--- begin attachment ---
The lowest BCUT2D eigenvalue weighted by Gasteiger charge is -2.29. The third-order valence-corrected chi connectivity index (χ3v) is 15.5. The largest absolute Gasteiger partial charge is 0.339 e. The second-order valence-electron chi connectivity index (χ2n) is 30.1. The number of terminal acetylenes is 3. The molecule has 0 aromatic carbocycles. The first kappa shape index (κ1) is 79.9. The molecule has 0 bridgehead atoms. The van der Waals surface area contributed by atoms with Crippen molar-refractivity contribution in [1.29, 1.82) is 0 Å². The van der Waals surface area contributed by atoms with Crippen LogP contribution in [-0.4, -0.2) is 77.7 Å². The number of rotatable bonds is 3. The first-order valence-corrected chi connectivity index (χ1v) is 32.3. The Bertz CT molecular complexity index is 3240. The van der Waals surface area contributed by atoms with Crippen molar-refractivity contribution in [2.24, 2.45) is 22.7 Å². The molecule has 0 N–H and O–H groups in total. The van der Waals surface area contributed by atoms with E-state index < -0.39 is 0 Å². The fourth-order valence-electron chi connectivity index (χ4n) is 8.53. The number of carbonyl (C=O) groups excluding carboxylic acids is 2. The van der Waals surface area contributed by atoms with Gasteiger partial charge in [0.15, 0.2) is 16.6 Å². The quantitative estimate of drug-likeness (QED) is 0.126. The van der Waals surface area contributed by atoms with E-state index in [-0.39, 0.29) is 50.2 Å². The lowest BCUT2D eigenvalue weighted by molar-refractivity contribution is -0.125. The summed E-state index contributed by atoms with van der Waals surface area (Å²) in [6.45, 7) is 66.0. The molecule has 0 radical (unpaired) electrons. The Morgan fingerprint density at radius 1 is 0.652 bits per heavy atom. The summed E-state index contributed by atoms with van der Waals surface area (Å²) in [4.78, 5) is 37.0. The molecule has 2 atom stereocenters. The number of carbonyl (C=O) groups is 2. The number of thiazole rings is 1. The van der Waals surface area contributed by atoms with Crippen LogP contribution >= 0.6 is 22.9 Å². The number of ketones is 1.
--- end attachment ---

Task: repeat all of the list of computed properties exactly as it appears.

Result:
The lowest BCUT2D eigenvalue weighted by Gasteiger charge is -2.29. The third-order valence-corrected chi connectivity index (χ3v) is 15.5. The largest absolute Gasteiger partial charge is 0.339 e. The second-order valence-electron chi connectivity index (χ2n) is 30.1. The number of terminal acetylenes is 3. The molecule has 0 aromatic carbocycles. The first kappa shape index (κ1) is 79.9. The molecule has 0 bridgehead atoms. The van der Waals surface area contributed by atoms with Crippen molar-refractivity contribution in [1.29, 1.82) is 0 Å². The van der Waals surface area contributed by atoms with Crippen LogP contribution in [-0.4, -0.2) is 77.7 Å². The number of rotatable bonds is 3. The first-order valence-corrected chi connectivity index (χ1v) is 32.3. The Bertz CT molecular complexity index is 3240. The van der Waals surface area contributed by atoms with Crippen molar-refractivity contribution in [2.24, 2.45) is 22.7 Å². The molecule has 0 N–H and O–H groups in total. The van der Waals surface area contributed by atoms with E-state index < -0.39 is 0 Å². The fourth-order valence-electron chi connectivity index (χ4n) is 8.53. The number of carbonyl (C=O) groups excluding carboxylic acids is 2. The van der Waals surface area contributed by atoms with Gasteiger partial charge in [0.15, 0.2) is 16.6 Å². The quantitative estimate of drug-likeness (QED) is 0.126. The van der Waals surface area contributed by atoms with E-state index in [-0.39, 0.29) is 50.2 Å². The lowest BCUT2D eigenvalue weighted by molar-refractivity contribution is -0.125. The summed E-state index contributed by atoms with van der Waals surface area (Å²) in [6.45, 7) is 66.0. The molecule has 0 radical (unpaired) electrons. The Morgan fingerprint density at radius 1 is 0.652 bits per heavy atom. The summed E-state index contributed by atoms with van der Waals surface area (Å²) in [4.78, 5) is 37.0. The molecule has 2 atom stereocenters. The number of carbonyl (C=O) groups is 2. The number of thiazole rings is 1. The van der Waals surface area contributed by atoms with Crippen LogP contribution >= 0.6 is 22.9 Å². The number of ketones is 1.